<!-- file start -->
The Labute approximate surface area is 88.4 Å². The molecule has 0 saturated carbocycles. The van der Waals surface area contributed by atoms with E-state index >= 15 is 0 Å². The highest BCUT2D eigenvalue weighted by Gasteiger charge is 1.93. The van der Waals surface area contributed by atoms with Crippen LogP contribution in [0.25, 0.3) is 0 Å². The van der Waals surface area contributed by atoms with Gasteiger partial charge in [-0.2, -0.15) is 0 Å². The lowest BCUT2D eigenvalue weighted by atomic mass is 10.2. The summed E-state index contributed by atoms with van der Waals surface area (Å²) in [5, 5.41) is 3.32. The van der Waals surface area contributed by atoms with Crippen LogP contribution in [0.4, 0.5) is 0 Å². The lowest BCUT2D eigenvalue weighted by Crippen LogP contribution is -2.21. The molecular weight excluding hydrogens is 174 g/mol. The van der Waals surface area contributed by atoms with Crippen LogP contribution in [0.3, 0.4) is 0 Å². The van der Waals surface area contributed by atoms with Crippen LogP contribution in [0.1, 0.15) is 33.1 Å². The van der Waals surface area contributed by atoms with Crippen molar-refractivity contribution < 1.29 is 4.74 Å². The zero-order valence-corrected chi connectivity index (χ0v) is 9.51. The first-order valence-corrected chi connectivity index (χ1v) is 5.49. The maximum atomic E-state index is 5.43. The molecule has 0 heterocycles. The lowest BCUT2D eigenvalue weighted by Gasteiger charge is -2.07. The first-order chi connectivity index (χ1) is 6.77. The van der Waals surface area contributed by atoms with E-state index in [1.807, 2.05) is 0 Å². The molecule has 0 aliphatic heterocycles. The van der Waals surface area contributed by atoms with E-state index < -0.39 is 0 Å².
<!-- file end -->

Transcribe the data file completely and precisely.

The Labute approximate surface area is 88.4 Å². The molecule has 0 saturated carbocycles. The van der Waals surface area contributed by atoms with E-state index >= 15 is 0 Å². The highest BCUT2D eigenvalue weighted by Gasteiger charge is 1.93. The van der Waals surface area contributed by atoms with Crippen LogP contribution in [0.25, 0.3) is 0 Å². The van der Waals surface area contributed by atoms with Gasteiger partial charge in [-0.2, -0.15) is 0 Å². The lowest BCUT2D eigenvalue weighted by atomic mass is 10.2. The summed E-state index contributed by atoms with van der Waals surface area (Å²) in [5, 5.41) is 3.32. The van der Waals surface area contributed by atoms with Crippen LogP contribution in [0.4, 0.5) is 0 Å². The lowest BCUT2D eigenvalue weighted by Crippen LogP contribution is -2.21. The molecular weight excluding hydrogens is 174 g/mol. The van der Waals surface area contributed by atoms with Crippen LogP contribution in [0.3, 0.4) is 0 Å². The van der Waals surface area contributed by atoms with Crippen LogP contribution in [0.1, 0.15) is 33.1 Å². The van der Waals surface area contributed by atoms with Crippen molar-refractivity contribution < 1.29 is 4.74 Å². The zero-order valence-corrected chi connectivity index (χ0v) is 9.51. The first-order valence-corrected chi connectivity index (χ1v) is 5.49. The maximum atomic E-state index is 5.43. The molecule has 0 heterocycles. The lowest BCUT2D eigenvalue weighted by Gasteiger charge is -2.07. The first-order chi connectivity index (χ1) is 6.77. The van der Waals surface area contributed by atoms with E-state index in [1.807, 2.05) is 0 Å². The molecule has 0 aliphatic heterocycles. The van der Waals surface area contributed by atoms with E-state index < -0.39 is 0 Å².